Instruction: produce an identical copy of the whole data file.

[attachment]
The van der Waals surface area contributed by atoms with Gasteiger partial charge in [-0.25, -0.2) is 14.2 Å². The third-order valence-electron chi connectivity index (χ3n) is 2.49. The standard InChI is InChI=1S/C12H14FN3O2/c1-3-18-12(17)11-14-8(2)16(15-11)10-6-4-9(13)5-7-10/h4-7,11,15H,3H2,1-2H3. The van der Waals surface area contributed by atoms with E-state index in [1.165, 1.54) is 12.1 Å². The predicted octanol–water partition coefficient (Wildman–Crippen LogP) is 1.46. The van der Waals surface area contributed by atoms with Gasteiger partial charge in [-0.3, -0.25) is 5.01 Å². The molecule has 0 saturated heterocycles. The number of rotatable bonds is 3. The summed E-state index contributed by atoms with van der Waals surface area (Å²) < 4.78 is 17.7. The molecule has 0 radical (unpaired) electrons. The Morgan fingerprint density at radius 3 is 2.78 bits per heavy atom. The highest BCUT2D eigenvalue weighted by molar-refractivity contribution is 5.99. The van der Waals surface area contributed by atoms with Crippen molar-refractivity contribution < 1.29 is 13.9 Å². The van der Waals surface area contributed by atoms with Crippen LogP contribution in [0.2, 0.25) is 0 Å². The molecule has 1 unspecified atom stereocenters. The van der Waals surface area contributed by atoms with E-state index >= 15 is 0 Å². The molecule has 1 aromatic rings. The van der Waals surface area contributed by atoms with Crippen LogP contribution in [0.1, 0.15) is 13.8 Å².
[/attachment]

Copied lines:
The van der Waals surface area contributed by atoms with Gasteiger partial charge in [-0.25, -0.2) is 14.2 Å². The third-order valence-electron chi connectivity index (χ3n) is 2.49. The standard InChI is InChI=1S/C12H14FN3O2/c1-3-18-12(17)11-14-8(2)16(15-11)10-6-4-9(13)5-7-10/h4-7,11,15H,3H2,1-2H3. The van der Waals surface area contributed by atoms with E-state index in [1.165, 1.54) is 12.1 Å². The predicted octanol–water partition coefficient (Wildman–Crippen LogP) is 1.46. The van der Waals surface area contributed by atoms with Gasteiger partial charge in [-0.3, -0.25) is 5.01 Å². The molecule has 0 saturated heterocycles. The number of rotatable bonds is 3. The summed E-state index contributed by atoms with van der Waals surface area (Å²) < 4.78 is 17.7. The molecule has 0 radical (unpaired) electrons. The Morgan fingerprint density at radius 3 is 2.78 bits per heavy atom. The highest BCUT2D eigenvalue weighted by molar-refractivity contribution is 5.99. The van der Waals surface area contributed by atoms with Crippen molar-refractivity contribution < 1.29 is 13.9 Å². The van der Waals surface area contributed by atoms with Crippen LogP contribution in [0.2, 0.25) is 0 Å². The molecule has 1 unspecified atom stereocenters. The van der Waals surface area contributed by atoms with E-state index >= 15 is 0 Å². The molecule has 1 aromatic rings. The van der Waals surface area contributed by atoms with Crippen LogP contribution in [0.1, 0.15) is 13.8 Å².